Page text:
Although we are still trying to fully understand the depth, nuances and capabilities of digital marketing, it is a trend that no longer feels like a trend but the norm. While larger companies are presumably in a better position to make this shift in marketing practice, I am please to report that the 2013 Inc./Vocus Digital Marketing Survey found that more than half of small and medium sized businesses (SMBs) are embracing digital marketing tools. Brendon O’Donovan, Product Marketing Manager at Vocus, gets it right when he says digital marketing “creates a personal connection, establishes a dialogue, and delivers a customer experience previously unattainable with traditional marketing.”
Here’s a rundown of key findings from the survey:
SMBs embrace digital tools.
Although everyone loves the nostalgia of a little old-school marketing – pasting flyers at the local grocery store and placing a Sunday newspaper ad – SMBs are coming around to the “new,” must-have digital marketing tools. According to the study, a website, social media and email for marketing/promotions were used in 87%, 77%, 66% of SMBs’ marketing strategies, respectively. These numbers make sense, especially given that a website is the de facto focal point of most brands' online presence, and social media is a low-cost tool that can turn big results, whereas SEO practices tend to require a bit more investment of time and resources when it comes to researching and tracking; smaller SMBs might find SEO a bit daunting.
SMBs are practical.
Not surprisingly, the top business objective for digital marketing was to drive sales, ranking a 4.45 on a 1-5 scale - the bottom line is what counts, right? However, identifying usable customer insights ranked at only 3.60 in importance, which seems to be a bit low for the amount of value derived from having a better understanding of your target audience. While sales is an obvious metric, and a rewarding one at that, the insights you can gain about your customers through analytics and data is the real gold, if you will, of digital marketing. Perhaps with more exposure to integrated digital marketing analytics systems such as those offered by companies like HubSpot, SMBs might begin to invest more in these tools.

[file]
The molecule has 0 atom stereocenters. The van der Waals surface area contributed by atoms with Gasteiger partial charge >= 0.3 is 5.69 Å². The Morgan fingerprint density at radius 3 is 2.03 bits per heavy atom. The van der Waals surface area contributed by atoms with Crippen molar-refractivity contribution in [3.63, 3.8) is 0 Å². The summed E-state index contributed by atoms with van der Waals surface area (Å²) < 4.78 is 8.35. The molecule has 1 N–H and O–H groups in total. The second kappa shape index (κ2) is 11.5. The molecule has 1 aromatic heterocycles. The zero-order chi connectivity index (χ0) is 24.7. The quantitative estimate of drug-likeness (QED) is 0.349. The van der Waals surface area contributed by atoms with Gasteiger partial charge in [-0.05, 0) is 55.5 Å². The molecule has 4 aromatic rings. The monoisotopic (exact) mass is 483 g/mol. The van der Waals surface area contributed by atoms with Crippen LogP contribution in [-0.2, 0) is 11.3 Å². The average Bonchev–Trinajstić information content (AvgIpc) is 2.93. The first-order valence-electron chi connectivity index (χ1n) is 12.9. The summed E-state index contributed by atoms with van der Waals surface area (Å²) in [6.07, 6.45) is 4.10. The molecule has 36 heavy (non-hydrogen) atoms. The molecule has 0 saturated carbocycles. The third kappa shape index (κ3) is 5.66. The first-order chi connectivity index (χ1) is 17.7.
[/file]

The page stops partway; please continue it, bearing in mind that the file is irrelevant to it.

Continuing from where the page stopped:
SMBs are resourceful.
While many SMBs find that they just don’t have the money to hire a complete digital marketing team, this study has some encouraging news. About 30% of SMBs have 2-5 full-time employees working on digital marketing, 35% have one, and 21% have none. While they may not be able to do everything, with the right tools, a small team or even one person completely devoted to an SMB’s digital marketing strategy can accomplish a lot. This is a nice perspective that hopefully helps SMBs eat the elephant just one bite at a time.
While it seems like the importance of digital marketing – websites, social media, email marketing, SEO, etc. – is talked about to death, it is encouraging to see SMBs begin to adopt such practices in earnest.
As the study shows, it seems that SMBs as a whole are just on the cusp of digital marketing. Though they seem to be keen on social media, there is a lot of potential in tools such as SEO and content marketing that SMBs have yet to fully embrace. Therefore, it would seem that SMBs are poised for significant growth in the coming years as their trust in and experience with digital marketing rises. I’ll be excited to watch as the marketing strategy of SMBs evolves with the evolution of digital marketing.
You go little guys, you go.